13th National Congress Resolution Nationalise Australia's Mining Industry
The mining industry is not being managed in the interests of the Australian people. Capitalism encourages the maximum extraction in the shortest possible time of non-renewable natural resources such as minerals, rare earths, oil and gas because the core motivation is capital accumulation and realisation of profits at the highest possible rate.
Capitalism prevents planned and sustainable mining. One consequence of the boom in mining is the lopsided development of the economy, pushing up the value of the Australian dollar and sabotaging the international market for Australian manufactured products. This has accelerated, to the decline of the manufacturing industry in Australia.
Mining provides opportunities for a handful of multinational and local capitalists to take massive super profits into private pockets, depriving the government and the community of funds for schools, health, community services, national infrastructure, and re-building an environmentally sustainable manufacturing industry.
Mining as a capitalist endeavour also conflicts with the needs of Aboriginal and Torres Strait Islander communities for preservation of culturally significant sites, and threatens agricultural and pastoral communities. Extraction of coal seam gas is in the hands of big monopolies and conflicts with farming communities and their use of land.
Much is made of the high wages on offer in the mining sector. The other side of this is the conditions under which miners in remote regions work: continuous 12-hour shifts for extended periods, FIFO arrangements that disrupt family life at home and prevent community solidarity at the work camp, and growing automation of all processes. High levels of anxiety and depression are common amongst FIFO workers. Mining monopolies return little to local mining communities. Importation of overseas workers is used to suppress local wages and conditions and to break down the solidarity and unity of the working class.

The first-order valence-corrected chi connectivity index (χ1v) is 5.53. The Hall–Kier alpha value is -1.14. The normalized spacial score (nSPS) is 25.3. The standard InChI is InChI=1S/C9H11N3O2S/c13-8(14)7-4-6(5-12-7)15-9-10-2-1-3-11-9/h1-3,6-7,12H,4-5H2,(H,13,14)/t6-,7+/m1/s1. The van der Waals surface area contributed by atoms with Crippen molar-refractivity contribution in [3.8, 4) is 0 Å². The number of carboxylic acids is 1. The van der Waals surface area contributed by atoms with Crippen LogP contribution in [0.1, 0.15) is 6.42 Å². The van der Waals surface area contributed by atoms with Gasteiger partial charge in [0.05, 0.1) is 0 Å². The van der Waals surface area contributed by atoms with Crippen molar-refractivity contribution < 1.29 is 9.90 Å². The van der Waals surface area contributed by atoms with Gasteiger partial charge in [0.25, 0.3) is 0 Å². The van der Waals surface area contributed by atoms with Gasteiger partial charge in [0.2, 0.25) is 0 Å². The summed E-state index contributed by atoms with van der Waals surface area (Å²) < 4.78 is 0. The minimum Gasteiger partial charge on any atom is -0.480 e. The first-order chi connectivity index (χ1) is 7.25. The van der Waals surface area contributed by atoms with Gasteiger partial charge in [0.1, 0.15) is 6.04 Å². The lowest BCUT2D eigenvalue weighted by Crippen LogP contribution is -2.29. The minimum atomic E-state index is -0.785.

The big miners, both foreign and local, are such rabid plunderers of our natural resources that a corresponding extreme of aggressive political reaction is naturally embedded in their outlook. The complete reliance of mining capital on bank capital is the basis for their reactionary position. Bank capital has no connection with or loyalty to place or people.
Because of the political, economic and environmental importance of responding to unrestricted capitalist mining, some comrades will be tasked with assisting in the development of a scientific Marxist understanding of mining. Some areas for study and reflection are:
1. Marx’s theory of ground rent and its application to mining
2. The Australian context: the imposition of capitalism on pre-feudal ATSI systems of communal custodianship of land
3. Land rights and mining
4. Mining and other sectors of the economy
5. Mining and the environment
6. Foreign ownership and control of mining
7. The big back-down: from the RSPT to the MRRT
8. A Marxist formulation of demands on the mining monopolies
9. States rights and royalties: why the Australian Constitution is flawed
10. Independence and socialism for a rational basis for managing mining
The CPA (M-L) will work for the nationalisation of mining, and for the planned and sustainable extraction of natural resources used for accumulating funds to provide for the economic and social well-being of the Australian people.
The super-profits of the major mining corporations must be taxed to the hilt! They must be used to benefit the people and build sustainable national minerals processing, manufacturing and agricultural industries.
The CPA (M-L) reaffirms its opposition to the mining and sale of uranium.
The CPA (M-L) reaffirms its support for Aboriginal land rights.